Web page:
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First Thursday Picks Part II April 2010
First Thursday Picks April 2010
OPS goes to London to celebrate the Tate's 10th Anniversary
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art school openings
screenings & photo/synthesis
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ongoing: boxes & sidewalks
Last Thursday Picks March 2010
Lecture: Susan Brandeis
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Wednesday 03.31.10

First Thursday Picks Part II April 2010

I'm back and I have two addenda to the picks list:

Larry Sultan, "Swimming Lessons"

Photographer Larry Sultan died on December 13, 2009, at the age of 63. For the month of April, a selection of original photographs from Sultan's 1981 Blue Sky exhibition, Swimming Lessons, will be on display in Blue Sky's Library and Resource Center. Sultan created this series of underwater images between 1978 and 1981 by submerging himself in a swimming pool and holding his breath until he took each picture.

Opening reception • 6-9pm • April 1
Blue Sky Gallery • 122 NW 8th Ave • 503.225.0210

Karl Burkheimer

Doppler presents Higher Ground, an exhibition by Karl Burkheimer, in which he "investigates his interest in the space, real or perceived, between the object of contemplation and the object of utility. Using the gallery as his architectural reference, Burkheimer created objects within the space as points of exchange with the public."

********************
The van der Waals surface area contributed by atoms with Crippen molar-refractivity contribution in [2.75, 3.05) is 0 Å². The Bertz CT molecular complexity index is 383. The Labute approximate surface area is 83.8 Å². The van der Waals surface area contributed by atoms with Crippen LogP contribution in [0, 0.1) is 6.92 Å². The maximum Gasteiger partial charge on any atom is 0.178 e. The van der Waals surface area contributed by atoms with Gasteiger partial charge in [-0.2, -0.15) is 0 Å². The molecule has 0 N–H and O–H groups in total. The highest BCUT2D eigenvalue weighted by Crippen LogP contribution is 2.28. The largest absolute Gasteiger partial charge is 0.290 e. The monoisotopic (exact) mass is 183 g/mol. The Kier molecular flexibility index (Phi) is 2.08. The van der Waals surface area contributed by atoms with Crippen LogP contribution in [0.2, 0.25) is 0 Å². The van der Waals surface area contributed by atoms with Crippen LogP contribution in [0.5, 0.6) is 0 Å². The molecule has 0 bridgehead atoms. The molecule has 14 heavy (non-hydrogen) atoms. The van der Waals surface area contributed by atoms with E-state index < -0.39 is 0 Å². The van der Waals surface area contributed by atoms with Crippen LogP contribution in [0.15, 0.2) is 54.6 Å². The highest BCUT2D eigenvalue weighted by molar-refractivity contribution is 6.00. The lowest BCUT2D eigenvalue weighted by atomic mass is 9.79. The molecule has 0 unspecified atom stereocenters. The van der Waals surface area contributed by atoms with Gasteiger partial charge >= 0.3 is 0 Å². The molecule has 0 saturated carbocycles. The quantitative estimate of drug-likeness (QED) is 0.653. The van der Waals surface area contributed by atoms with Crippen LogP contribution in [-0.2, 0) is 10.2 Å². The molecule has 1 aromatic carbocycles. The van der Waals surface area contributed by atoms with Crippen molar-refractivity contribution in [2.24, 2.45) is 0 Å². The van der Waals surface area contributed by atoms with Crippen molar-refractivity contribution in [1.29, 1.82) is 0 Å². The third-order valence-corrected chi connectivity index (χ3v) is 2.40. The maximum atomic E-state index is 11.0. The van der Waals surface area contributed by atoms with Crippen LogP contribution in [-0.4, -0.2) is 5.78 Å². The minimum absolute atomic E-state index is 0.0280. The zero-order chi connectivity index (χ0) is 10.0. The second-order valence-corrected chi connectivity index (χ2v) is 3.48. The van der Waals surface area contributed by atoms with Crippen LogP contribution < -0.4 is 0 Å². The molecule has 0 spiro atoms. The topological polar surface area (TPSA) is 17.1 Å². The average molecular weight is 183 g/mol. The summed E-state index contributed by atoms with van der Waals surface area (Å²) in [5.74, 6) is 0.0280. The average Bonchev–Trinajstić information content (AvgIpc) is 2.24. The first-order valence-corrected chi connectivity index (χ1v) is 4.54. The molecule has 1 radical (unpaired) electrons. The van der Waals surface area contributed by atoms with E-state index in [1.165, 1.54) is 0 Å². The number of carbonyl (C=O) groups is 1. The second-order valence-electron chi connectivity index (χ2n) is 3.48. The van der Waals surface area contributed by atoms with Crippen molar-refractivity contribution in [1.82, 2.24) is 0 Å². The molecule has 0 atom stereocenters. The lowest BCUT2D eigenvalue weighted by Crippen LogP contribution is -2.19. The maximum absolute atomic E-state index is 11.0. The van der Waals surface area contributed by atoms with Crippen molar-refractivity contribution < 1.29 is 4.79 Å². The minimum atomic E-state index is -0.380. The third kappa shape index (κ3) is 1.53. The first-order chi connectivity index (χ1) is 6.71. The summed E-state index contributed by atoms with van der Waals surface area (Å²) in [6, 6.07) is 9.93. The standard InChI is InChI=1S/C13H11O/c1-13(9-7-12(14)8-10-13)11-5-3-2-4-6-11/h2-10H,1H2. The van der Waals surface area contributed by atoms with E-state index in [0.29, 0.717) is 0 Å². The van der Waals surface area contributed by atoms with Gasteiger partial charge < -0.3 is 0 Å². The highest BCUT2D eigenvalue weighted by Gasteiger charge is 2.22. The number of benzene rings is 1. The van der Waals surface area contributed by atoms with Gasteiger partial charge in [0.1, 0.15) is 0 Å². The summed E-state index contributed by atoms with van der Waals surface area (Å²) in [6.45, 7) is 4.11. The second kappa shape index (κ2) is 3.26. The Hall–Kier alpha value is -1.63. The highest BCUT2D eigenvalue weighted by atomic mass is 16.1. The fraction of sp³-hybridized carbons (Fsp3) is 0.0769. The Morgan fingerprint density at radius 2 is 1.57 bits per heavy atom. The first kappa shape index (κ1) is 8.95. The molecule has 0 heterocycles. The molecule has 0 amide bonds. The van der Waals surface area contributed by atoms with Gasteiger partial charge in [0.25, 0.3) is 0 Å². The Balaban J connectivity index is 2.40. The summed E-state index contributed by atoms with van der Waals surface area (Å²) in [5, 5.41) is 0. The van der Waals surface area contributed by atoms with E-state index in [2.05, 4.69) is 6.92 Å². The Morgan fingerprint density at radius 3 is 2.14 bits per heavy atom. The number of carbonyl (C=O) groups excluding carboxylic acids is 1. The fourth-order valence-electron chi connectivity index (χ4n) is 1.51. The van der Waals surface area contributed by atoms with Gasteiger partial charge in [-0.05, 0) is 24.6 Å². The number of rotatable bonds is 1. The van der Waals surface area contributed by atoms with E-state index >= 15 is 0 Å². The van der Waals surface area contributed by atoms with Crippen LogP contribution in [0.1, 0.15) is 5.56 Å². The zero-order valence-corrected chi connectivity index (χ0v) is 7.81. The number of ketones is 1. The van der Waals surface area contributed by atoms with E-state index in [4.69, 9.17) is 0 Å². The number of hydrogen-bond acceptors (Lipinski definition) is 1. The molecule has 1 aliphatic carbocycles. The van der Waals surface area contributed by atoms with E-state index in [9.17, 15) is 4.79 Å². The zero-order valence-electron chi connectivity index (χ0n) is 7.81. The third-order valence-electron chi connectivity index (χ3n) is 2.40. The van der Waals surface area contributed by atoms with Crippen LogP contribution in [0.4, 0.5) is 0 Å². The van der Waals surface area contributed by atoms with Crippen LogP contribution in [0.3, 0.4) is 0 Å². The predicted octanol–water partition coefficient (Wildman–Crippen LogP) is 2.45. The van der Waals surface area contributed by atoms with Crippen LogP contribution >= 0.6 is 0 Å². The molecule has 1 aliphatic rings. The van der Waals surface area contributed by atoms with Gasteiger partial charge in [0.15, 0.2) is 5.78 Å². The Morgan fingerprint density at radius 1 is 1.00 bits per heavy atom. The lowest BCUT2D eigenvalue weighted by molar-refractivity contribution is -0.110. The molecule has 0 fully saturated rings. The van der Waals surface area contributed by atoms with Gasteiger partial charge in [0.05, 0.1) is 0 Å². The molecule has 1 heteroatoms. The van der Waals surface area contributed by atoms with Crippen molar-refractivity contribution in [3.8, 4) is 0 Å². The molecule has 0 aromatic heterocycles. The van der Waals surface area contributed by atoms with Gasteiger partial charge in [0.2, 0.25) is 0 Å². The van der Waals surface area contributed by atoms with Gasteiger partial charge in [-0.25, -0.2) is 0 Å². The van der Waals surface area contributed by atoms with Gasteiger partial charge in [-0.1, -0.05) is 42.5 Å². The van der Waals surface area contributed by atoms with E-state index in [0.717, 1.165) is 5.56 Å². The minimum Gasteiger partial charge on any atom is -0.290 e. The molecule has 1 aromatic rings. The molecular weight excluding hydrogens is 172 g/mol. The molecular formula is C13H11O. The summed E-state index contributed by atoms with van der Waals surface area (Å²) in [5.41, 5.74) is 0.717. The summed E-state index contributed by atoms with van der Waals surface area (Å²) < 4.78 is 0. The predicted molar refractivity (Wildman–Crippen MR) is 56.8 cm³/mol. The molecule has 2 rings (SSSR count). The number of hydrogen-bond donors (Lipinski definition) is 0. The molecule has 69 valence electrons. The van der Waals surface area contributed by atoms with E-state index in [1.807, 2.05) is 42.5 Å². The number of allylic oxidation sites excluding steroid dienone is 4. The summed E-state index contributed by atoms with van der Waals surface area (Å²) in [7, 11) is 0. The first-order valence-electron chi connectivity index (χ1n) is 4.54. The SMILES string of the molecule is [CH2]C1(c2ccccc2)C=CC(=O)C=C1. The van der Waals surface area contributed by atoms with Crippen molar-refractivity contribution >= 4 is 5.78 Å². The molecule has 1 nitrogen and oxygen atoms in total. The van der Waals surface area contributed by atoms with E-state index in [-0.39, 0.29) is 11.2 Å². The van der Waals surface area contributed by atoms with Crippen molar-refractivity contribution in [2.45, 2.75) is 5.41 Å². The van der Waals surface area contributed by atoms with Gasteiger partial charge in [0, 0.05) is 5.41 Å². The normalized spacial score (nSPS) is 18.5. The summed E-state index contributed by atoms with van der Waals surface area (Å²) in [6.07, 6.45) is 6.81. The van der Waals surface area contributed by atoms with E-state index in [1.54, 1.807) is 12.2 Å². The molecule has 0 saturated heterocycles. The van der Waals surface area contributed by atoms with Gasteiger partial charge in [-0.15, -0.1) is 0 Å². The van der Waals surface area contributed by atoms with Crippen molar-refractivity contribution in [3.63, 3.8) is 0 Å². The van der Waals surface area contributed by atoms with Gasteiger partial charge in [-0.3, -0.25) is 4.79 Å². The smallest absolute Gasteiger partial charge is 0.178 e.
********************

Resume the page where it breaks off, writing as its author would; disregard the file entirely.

Opening reception • 5:30-9pm • April 1
Doppler PDX • 625 NW Everett #109 • dopplerpdx@gmail.com

Posted by Megan Driscoll on March 31, 2010 at 11:53 | Comments (1)


Tuesday 03.30.10

First Thursday Picks April 2010

iMegan is on vacation and it's my 11th anniversary of moving to Portland so here are my picks. Also, I'll have an official listing of Judd Month events culminating a world class scholarly conference and Judd exhibition up on Thursday:

Untitled 12-L, 1961-63/1969 Art © Judd Foundation. Licensed by VAGA, New York, NY

To kick off Judd Month Elizabeth Leach Gallery presents Donald Judd Selected Prints. Donald Judd (1928 - 1994) is considered a seminal Minimalist sculptor, known for his total commitment to formal exploration, as well as his intensity of color and the sensuousness of his surfaces. Though originally a painter, Judd made extremely little two-dimensional work. This exhibition of prints from the 1960s offers an extremely rare opportunity to catch a glimpse of this lesser-known aspect of his practice. Though these prints were made at the height of Judd's career, Judd's interest in printmaking began in the mid 1950s, and extended throughout his career, including a brief collaboration with his father, Roy, in the early 1960s.

Studio view, Julia Mangold

Also Judd relevant Portland artist Julia Mangold will be exhibiting New Work while making her gallery debut in Portland. Mangold has shown extensively in Europe, including several solo shows at the Galerie Fahnemann (Berlin, Germany), Galerie Niklas von Bartha (London, England), and Studio La Città (Verona, Italy). Her work has also been shown across the United States, at Rhona Hoffman (Chicago, IL), and Jim Kempner Fine Art (New York, NY). New Work is her first solo exhibition at the Elizabeth Leach Gallery.

Opening reception • 6-9pm • April 1
Elizabeth Leach Gallery • 417 NW 9th • 503.224.0521 ...(more)

Posted by Jeff Jahn on March 30, 2010 at 23:50 | Comments (0)